13th (100 mins) offers a brief history of racial inequality in the US, unveiling how legislation and policies meant to help reduce racial inequity have been subverted by strategies to continue to oppress and even enslave people of color.
Starting from the Emancipation Proclamation, the film reveals how slavery through incarceration (a 13th Amendment exception) – and policies to support the incarceration of people of color – have been used to control and suppress.
Director Ava DuVernay includes interviews with prominent experts, scholars, leaders, activists, and conservative voices. She also effectively uses real footage, animations, and music by black artists to illustrate important themes.
The film provides important insights and context into the racist criminal justice and legal systems and policies that have arisen to oppress people of color. It also highlights, as DuVernay notes, that “… every person who is in prison is not a criminal, that all crimes are not created equal, that all sentences are not equal.”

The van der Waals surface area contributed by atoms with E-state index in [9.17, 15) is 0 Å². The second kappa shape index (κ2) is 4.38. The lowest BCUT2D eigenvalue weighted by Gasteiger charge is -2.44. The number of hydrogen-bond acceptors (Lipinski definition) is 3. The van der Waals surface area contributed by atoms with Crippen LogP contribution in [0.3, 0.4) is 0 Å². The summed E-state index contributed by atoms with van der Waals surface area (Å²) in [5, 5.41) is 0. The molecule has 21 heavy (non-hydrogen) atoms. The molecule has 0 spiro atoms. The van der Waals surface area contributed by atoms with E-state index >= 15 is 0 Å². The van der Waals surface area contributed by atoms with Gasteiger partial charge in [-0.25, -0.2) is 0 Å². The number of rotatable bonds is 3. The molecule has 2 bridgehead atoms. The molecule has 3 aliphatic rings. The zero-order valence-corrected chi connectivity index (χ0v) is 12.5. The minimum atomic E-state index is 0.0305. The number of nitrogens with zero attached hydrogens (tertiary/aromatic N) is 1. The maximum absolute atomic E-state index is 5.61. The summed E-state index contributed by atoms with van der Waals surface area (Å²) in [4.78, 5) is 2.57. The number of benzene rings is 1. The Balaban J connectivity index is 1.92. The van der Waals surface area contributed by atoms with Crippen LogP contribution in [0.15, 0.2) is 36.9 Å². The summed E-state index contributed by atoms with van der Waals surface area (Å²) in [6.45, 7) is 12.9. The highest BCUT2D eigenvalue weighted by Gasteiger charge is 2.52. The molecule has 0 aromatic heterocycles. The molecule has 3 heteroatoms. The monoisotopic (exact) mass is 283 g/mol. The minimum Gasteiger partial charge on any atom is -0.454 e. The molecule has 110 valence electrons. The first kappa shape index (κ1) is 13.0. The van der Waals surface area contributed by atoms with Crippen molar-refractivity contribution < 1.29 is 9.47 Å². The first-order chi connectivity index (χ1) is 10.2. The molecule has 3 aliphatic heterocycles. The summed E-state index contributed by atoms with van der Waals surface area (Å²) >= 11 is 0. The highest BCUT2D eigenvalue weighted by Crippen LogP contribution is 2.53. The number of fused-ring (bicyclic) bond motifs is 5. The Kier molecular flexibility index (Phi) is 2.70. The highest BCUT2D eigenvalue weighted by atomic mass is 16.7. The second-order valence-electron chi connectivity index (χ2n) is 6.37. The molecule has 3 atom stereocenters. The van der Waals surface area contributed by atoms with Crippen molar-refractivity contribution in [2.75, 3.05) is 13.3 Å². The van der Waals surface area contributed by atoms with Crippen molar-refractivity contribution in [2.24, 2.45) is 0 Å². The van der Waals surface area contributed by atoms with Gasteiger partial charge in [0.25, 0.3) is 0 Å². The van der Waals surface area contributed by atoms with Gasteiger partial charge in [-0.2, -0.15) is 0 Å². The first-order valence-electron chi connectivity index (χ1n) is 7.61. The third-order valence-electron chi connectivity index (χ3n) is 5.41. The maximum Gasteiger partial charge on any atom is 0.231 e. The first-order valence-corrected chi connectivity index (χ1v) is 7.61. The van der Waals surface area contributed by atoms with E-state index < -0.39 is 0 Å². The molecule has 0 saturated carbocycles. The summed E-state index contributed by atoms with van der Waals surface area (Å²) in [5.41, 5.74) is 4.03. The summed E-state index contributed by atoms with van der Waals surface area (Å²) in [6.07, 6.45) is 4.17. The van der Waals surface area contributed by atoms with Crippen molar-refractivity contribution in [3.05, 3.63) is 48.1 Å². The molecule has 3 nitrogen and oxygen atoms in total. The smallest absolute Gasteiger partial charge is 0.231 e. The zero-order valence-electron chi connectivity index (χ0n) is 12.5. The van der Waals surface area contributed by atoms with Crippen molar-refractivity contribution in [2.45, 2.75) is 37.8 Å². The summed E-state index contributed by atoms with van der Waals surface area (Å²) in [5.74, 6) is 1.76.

Use the film to bring awareness to the complexities and injustices of the US criminal justice system and to the long history of racism and violence that has been used to subjugate people of color.